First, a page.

Advent: A Time to Lose Your Trust in Princes


No matter where you fall politically, it’s been a rocky few years. Truth be told, it’s been a rocky few millennia. Sometimes the mighty fall, but sometimes the wicked thrive. Sometimes the righteous prosper, but sometimes they beg bread. We live in a world full of promise, and yet, for all our progress, it never has and never will live up to its potential, not since the fall.

When Luther’s Reformation began, and as it settled in, Luther certainly turned to princes for help. He famously appealed to the German nobility. And yet he also cautioned—and especially regarding princes—that Christians not lose proper perspective or misplace their faith and hope. He echoed the wise counsel of Psalm 146: “Put not your trust in princes, in a son of man, in whom there is no salvation. When his breath departs, he returns to the earth; on that very day his plans perish” (Ps 146:3,4).

Politics aren’t a bad thing. Christians should care about them, because we care about our fellow citizens. Civic life is a wonderful place for civic righteousness—and when faith is present, Christians, coming from the perspective of both civic righteousness as well as Christ’s righteousness, have a wonderful opportunity to show the self-sacrificing love Christ has shown for them. When politics take on a religious zeal or tone or role in the Christian’s life, though, it’s time to remember the psalmist’s counsel. We dare not trust in princes, because we have a Prince. We have a King Who has come, still comes in Word and Sacrament, and will come again on the Last Day, not in terror, but with mercy and peace and paradise.

The Meaning of Advent

Advent basically means “coming” or “arrival.” It’s that season of the church year when many Christians pray again and again, “Come, Lord Jesus, come.” This is a prayer of eager expectation, not fear. It’s a confession that, for all the good this life holds, and for all its promise, there is something bigger, better—promise fulfilled and hope undashed, that awaits us, that comes. And we are reminded of that whenever we hear the good news of Christ’s coming; when we are absolved, forgiven of our sins, when water and Word make new children of God, when bread and wine provide a foretaste of the feast to come, together with Christ, body and blood, Who will come to take us there, even as He comes in His Supper.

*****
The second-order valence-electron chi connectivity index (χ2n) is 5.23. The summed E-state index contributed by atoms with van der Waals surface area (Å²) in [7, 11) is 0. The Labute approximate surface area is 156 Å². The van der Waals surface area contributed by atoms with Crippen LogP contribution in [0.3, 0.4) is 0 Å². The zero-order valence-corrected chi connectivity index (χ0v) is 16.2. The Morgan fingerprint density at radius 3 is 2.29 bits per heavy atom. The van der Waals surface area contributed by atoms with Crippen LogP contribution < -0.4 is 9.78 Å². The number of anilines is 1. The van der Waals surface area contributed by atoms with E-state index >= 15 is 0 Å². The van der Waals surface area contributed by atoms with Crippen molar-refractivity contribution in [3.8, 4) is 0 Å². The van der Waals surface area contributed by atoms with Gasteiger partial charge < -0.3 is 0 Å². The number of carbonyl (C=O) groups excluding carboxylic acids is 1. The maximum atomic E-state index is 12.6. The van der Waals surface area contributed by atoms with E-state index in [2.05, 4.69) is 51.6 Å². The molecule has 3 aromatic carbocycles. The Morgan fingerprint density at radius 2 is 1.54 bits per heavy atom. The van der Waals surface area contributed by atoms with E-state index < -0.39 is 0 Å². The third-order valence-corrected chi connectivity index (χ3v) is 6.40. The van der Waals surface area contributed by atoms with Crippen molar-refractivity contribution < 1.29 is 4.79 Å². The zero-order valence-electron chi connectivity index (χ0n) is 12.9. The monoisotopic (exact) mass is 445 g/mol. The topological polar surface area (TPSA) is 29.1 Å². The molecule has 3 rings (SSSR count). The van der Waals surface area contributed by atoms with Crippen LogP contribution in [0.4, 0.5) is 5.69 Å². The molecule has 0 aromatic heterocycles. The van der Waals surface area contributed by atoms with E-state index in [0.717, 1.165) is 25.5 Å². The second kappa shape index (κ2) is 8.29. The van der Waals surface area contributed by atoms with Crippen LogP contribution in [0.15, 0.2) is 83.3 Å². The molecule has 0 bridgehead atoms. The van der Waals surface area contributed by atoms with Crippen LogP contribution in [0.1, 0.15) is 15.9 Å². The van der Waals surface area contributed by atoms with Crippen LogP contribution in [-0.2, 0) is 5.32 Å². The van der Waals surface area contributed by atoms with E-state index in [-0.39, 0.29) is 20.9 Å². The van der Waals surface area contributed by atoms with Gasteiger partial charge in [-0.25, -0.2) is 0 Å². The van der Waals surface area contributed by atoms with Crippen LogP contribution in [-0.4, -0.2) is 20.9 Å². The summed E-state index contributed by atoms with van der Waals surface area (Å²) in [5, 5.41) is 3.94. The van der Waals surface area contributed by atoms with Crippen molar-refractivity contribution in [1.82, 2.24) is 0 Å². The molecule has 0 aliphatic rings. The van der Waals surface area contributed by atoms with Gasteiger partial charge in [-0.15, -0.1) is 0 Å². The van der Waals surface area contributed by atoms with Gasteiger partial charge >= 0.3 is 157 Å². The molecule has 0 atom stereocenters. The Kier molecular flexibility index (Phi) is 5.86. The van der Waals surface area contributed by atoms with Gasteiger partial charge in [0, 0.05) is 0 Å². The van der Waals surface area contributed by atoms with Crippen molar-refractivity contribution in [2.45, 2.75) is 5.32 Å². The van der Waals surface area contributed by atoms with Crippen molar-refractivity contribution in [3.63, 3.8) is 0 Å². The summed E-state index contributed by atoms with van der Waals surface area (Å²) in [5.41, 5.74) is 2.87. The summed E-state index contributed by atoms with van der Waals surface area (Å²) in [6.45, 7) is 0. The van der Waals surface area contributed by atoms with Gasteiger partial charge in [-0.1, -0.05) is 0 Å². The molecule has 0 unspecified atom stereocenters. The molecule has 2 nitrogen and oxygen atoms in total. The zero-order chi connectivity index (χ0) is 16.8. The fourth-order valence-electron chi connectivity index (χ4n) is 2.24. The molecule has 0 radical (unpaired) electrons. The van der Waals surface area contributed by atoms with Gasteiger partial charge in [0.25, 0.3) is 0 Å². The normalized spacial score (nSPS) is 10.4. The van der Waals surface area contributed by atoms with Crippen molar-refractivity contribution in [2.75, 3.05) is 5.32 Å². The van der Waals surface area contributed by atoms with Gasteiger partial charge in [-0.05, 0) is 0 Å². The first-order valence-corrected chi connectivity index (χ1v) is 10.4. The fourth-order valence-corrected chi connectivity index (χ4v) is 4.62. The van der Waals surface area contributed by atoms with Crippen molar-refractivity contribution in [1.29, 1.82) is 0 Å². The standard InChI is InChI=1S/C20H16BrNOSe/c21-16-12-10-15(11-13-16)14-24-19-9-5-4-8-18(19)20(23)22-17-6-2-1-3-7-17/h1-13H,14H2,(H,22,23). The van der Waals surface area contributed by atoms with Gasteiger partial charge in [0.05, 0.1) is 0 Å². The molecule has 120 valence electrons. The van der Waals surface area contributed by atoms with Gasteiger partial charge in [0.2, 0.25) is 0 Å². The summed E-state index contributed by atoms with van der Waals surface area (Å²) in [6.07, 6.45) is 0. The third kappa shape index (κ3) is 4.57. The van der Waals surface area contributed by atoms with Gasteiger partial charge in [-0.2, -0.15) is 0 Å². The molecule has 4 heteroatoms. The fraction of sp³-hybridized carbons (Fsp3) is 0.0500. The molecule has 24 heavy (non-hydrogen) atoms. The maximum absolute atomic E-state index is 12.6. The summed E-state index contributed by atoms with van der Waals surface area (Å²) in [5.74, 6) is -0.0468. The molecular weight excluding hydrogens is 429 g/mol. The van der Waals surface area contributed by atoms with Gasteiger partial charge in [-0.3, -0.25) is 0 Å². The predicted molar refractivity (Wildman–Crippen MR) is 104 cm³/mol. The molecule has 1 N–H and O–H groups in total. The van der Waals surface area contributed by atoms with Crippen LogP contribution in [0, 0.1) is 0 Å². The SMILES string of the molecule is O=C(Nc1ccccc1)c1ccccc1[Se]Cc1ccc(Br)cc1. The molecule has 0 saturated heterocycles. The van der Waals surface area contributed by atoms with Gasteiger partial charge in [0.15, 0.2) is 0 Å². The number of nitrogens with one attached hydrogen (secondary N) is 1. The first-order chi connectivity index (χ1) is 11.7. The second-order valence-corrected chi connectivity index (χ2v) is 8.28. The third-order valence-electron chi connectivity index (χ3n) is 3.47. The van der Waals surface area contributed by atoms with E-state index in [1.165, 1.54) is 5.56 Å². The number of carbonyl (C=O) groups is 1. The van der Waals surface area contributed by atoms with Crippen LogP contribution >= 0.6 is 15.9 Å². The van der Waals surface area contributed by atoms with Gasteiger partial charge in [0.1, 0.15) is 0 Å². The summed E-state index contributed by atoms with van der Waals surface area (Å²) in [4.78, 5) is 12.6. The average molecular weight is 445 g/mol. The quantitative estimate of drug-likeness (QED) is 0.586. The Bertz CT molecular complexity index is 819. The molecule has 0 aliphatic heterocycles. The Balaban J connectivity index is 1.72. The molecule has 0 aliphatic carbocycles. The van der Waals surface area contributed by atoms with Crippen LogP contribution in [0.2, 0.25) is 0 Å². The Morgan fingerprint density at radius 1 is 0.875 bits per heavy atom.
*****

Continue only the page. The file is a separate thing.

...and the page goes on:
As 2017 winds to an end, the Christian church has already now moved into a new year. Advent marks the beginning of a new year in Christ. The church year starts anew, and again we walk through the life and ministry of the Savior as well as His life and ministry through His Body, the church, through us, His Christians, in our various vocations.

Christ has come, does come, and will come. He has set you free from the prison of sin and death.
— Wade Johnston

Good princes are a blessing from God. Good rulers bring many blessings. We are urged to pray for them in the Scriptures. We are reminded to pray for our leaders, whoever they are, whether we voted for them or not. Good order is good for everyone. We want our neighbor to flourish, and so we rightly want to put men and women in positions and offices to help them do so. Only so much can be achieved in this realm and in this life, however, and people are but people. There is a ceiling on how much politics can accomplish, and that ceiling reaches nowhere near heaven. Only one Prince can take us there, can bridge that gap, can serve as Jacob’s ladder.  The psalmist reminds us of that in the next verses of Psalm 146: “Blessed is he whose help is the God of Jacob, whose hope is in the Lord his God, who made heaven and earth, the sea, and all that is in them, who keeps faith forever; who executes justice for the oppressed, who gives food to the hungry” (Ps 146:5-7).

I pray you have a blessed Advent. I pray it’s a time, even in the midst of all the hurry that comes with the close of 2017, to step back, take a breath, and celebrate that in Christ all things are already new, that a new year has already begun. Christ has come, does come, and will come. He has set you free from the prison of sin and death. He feeds you, not only with daily bread, but is Himself your Bread of Life. He is your justice, your righteousness, having taken the burden of the law upon Himself, becoming cursed and accused to make you blessed and blameless.

Happy New Year, friends! Jesus is your Prince, your King. That makes Advent a wonderful time to lose our trust in all other princes, to want the best world we can give our neighbors here, but also to remember that our best life, our ultimate hope, knows no boundaries and has no end, unlike the heaven many would fret and scheme and sweat and despair over building here. We’ve been rescued from such thinking. Advent reminds us of that.

Come, Lord Jesus, come!


Dr. Wade Johnston has degrees from Martin Luther College, Wisconsin Lutheran Seminary, Central Michigan University, and Erasmus University Rotterdam. He serves as assistant professor of theology at Wisconsin Lutheran College in Milwaukee, Wisconsin and served for ten years in parish ministry in Saginaw, Michigan.



Mark doesn’t waste words in his Gospel. His Jesus, the Jesus, is a man on a mission, determined, racing. Mark doesn’t waste words, but his words pack a punch and his brief descriptions beg for deep reflection. Like a passenger in a car driving quickly, we can easily miss the details of the landscape if we don’t pay careful attention. Mark sets us on a race, but it’s important to stop along the way.